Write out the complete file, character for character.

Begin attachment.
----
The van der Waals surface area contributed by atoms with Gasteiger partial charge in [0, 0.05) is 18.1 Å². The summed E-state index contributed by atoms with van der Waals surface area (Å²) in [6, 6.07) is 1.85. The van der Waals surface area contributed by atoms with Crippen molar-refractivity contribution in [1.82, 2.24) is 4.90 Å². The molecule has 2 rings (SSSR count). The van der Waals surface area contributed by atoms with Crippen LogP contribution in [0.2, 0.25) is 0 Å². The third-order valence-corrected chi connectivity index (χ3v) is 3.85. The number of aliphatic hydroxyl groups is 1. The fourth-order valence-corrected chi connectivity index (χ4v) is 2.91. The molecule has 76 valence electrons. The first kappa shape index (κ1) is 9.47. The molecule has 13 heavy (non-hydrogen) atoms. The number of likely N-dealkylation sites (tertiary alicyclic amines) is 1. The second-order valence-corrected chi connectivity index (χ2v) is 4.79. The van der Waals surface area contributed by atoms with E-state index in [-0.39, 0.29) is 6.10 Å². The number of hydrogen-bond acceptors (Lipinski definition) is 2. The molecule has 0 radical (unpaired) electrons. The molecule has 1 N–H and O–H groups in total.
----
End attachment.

The van der Waals surface area contributed by atoms with Gasteiger partial charge in [0, 0.05) is 18.1 Å². The summed E-state index contributed by atoms with van der Waals surface area (Å²) in [6, 6.07) is 1.85. The van der Waals surface area contributed by atoms with Crippen molar-refractivity contribution in [1.82, 2.24) is 4.90 Å². The molecule has 2 rings (SSSR count). The van der Waals surface area contributed by atoms with Crippen LogP contribution in [0.2, 0.25) is 0 Å². The third-order valence-corrected chi connectivity index (χ3v) is 3.85. The number of aliphatic hydroxyl groups is 1. The fourth-order valence-corrected chi connectivity index (χ4v) is 2.91. The molecule has 76 valence electrons. The first kappa shape index (κ1) is 9.47. The molecule has 13 heavy (non-hydrogen) atoms. The number of likely N-dealkylation sites (tertiary alicyclic amines) is 1. The second-order valence-corrected chi connectivity index (χ2v) is 4.79. The van der Waals surface area contributed by atoms with E-state index in [-0.39, 0.29) is 6.10 Å². The number of hydrogen-bond acceptors (Lipinski definition) is 2. The molecule has 0 radical (unpaired) electrons. The molecule has 1 N–H and O–H groups in total.